Melania and Florence Nightingale and the rest weren't deprived women. They weren't ugly, hideous women who couldn't get a man, or anything like that. They were attractive, vibrant and lively women, with intellectual lives and, often, children.
There's a fundamental difference between happening to be celibate and accepting one's celibacy. When you only happen to be celibate, you are still looking and waiting, tentative about life because you are not living the way you wish to be living. And women are always looking. It's almost a given: every man is a potential mate. When two gay men moved into my neighborhood recently, a friend said to me, "That's two more men I can't get."
For myself, what it comes down to is a matter of time: building a meaningful sexual relationship takes a lot of it; the process can be both rewarding and exhausting. I am less willing than I once was to make the investment — to begin again. It's not that sex is unimportant to me; in many ways, I value it far more than I did when I was younger, now that I comprehend its power.
Still, the avowedly celibate life was painful to bear at first. I longed for the gasping climaxes I once considered the height of human rapture. After all, I grew up on the cusp of the sexual revolution, when sex was tantamount to a spiritual practice. Yet, ever since I'd been born again as a Christian at the age of twelve, I'd been attracted to the notion of spiritual purity as well. I was raised in Franco-Catholic Montreal, in the shadow of St. Joseph's Oratory, a huge shrine founded by a since-canonized monk named Brother Andre Bessette. Often on the weekends, I biked up the mountain to ride the Oratory's steep gold escalators, as pilgrims crawled up the entire staired mountainside on their knees, stopping to pray the rosary on each hard riser. For decades afterward, I associated this extreme religiosity with Roman Catholicism, and celibacy with the abstemious existence of monks like Brother Andre. While I don't necessarily feel more connected to God through my celibacy and am less trustful now of religious institutions than I once was (I was inspired to write A History of Celibacy after reading about Canadian monks who, for years, had been sexually abusing young boys in their charge), contemplating celibacy throughout the ages has brought me close to its liberating possibilities. Celibacy arose as a way for women to shun the misogynistic stereotype of the depraved temptress, yet though the limitations of previous centuries clearly do not apply to me, I also feel freed.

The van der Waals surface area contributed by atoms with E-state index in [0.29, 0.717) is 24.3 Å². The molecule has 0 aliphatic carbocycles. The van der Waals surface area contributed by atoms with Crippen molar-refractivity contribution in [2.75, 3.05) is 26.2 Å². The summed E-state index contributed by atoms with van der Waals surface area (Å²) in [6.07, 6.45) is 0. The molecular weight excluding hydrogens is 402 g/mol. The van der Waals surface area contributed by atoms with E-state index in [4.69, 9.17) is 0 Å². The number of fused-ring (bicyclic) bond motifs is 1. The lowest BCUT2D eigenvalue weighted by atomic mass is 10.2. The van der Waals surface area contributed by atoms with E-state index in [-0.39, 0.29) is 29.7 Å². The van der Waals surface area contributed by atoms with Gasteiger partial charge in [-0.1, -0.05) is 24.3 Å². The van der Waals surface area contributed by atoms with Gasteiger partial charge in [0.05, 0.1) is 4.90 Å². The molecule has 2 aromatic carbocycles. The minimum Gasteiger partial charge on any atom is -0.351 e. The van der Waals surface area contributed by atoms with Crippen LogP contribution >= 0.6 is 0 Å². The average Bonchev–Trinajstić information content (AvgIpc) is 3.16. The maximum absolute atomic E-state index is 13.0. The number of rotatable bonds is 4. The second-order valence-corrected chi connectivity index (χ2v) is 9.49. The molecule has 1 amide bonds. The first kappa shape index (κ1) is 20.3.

Until a short while ago, most Western religions considered sex a "problem," stamping it out through sometimes torturous and extreme means; but today, at least in the secular world, the tables have turned. Celibacy has become the "problem." Now, the fear of not having sex is a driving force in all our lives. Young teenagers write to advice columnists, "I'm not having sex. What's wrong with me?" while grownups take pills, go to therapists, attend classes, read books and spend billions of dollars a year, in an effort to amplify their sexual lives and prevent the merest possibility of going a week without having sex.
But amid all the clamor, we've forgotten that a person does not have to feel diminished in abstaining from sex, that having an active sex life is not integral to being a healthy, sane, well-rounded person. When I began discussing my decision to become celibate with my friends, I was surprised at how few scoffed; some burst out with confidences about their own celibacy or their interest in it. In our resolutely sex-obsessed society, a quiescent but important segment of people prefer abstinence. Myself, I do feel the occasional regret — missing simple things like walking hand-in-hand on a hot, mellow summer night, looking forward to peeling off damp clothes together afterward — but life, I've found, can be a richer place when some lusts are left unrequited.